The statutory backup to the Scorecard also tracks whether states permit lenders to hold borrowers' checks or to obtain authorization to debit borrowers' bank accounts. The practices of check holding and electronic debiting give lenders access to borrowers' bank accounts with no further action by borrowers after the loan is made. internet lenders rely heavily on the ability to debit electronically from borrowers' bank accounts. Lenders may also include fine print in their loan contracts to permit them to create and submit an unsigned check for payment using a borrower's account information to collect funds from the borrower's account even if the borrower revokes debit authorization.
One-Month, $300 Auto-Title Loan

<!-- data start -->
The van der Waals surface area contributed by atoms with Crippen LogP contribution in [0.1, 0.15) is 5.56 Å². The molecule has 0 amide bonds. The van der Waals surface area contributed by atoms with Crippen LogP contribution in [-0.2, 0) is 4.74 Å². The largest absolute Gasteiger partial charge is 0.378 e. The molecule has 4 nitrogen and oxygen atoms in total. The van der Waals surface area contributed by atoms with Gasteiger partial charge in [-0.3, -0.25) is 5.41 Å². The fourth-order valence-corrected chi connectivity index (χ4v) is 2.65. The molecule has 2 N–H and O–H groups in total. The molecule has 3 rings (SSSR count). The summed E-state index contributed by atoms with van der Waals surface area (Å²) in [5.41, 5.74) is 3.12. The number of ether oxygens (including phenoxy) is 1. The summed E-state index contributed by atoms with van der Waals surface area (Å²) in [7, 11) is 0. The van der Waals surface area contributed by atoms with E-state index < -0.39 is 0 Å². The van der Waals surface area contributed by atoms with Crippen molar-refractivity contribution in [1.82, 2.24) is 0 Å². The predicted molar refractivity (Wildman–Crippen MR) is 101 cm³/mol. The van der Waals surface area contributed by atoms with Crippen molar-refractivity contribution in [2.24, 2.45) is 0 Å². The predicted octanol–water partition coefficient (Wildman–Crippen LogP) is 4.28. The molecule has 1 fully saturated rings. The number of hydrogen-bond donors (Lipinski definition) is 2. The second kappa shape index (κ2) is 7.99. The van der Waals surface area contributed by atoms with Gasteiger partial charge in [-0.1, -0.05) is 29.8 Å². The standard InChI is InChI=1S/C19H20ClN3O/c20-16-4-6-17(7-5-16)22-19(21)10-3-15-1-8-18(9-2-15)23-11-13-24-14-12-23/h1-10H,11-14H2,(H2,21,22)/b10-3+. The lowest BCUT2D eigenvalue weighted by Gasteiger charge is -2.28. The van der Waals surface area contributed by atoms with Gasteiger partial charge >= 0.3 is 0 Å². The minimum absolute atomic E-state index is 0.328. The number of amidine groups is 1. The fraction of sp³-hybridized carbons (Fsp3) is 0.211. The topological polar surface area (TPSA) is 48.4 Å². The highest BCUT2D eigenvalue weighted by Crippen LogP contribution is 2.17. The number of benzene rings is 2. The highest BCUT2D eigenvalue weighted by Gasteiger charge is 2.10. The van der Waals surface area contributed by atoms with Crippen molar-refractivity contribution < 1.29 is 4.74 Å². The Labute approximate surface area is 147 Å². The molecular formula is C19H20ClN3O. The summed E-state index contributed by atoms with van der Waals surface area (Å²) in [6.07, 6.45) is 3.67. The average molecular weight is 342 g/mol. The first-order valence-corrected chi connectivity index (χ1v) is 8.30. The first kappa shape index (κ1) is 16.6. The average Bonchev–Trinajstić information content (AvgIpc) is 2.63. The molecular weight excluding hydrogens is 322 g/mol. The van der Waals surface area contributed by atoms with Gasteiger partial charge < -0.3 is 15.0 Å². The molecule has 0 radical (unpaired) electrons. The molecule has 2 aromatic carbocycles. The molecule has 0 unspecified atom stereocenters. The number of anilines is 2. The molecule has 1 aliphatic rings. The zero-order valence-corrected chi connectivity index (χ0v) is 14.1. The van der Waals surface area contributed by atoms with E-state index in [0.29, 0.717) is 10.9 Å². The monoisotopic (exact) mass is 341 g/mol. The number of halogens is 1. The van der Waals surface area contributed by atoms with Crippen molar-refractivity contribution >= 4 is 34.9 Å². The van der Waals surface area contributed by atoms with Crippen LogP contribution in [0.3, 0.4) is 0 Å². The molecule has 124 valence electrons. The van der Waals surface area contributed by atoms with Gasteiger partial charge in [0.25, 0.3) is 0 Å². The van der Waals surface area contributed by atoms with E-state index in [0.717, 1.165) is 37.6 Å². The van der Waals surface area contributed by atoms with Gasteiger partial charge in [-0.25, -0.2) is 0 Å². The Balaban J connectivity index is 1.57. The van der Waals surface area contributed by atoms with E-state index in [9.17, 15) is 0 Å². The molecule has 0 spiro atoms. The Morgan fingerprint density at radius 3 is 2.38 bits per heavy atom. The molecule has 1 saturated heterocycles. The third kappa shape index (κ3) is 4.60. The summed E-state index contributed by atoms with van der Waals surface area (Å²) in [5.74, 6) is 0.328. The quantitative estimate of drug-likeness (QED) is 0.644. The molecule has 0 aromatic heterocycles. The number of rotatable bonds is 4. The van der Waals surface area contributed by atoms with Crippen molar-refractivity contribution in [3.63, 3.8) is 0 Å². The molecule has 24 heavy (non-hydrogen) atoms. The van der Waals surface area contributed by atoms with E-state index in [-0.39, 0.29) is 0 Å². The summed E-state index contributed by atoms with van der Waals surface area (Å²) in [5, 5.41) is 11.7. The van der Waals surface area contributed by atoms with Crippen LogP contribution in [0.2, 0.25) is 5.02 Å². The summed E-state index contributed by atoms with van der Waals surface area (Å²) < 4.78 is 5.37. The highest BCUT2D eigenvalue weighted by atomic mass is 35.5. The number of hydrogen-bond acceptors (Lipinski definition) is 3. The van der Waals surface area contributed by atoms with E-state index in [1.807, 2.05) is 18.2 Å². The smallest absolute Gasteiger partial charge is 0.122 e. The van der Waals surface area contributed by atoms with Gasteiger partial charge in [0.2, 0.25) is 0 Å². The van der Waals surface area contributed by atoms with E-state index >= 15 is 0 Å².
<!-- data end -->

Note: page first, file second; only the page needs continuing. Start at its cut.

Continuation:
To obtain an auto-title loan, a borrower signs over the title to a paid-for car and, in some states, provides the lender with a spare set of keys. (16) The loan is usually due within a month in one balloon payment. if the borrower fails to repay the loan, the lender can take possession of the car and sell it. in some states, title lenders are allowed to keep the surplus from the sale of the car, allowing them to reap a windfall from the borrower's default. The lenders typically perform no assessment of ability to repay.
Typically, a car title loan is due in one month and has a principal amount of approximately $300. The Scorecard based its APR calculations on a $300 loan.
Auto-title lenders typically do not make large loans. The loan size is dependent on the value of the car and usually represents no more than 30% to 50% of the vehicle's value. This practice ensures negligible losses if the car is taken by the lender and sold in the event of default. In some states, such as South Carolina and California, lenders make larger loans secured by car titles to avoid limits on interest and fees for small loans. (17)
Six-Month, $500 Unsecured Installment Loan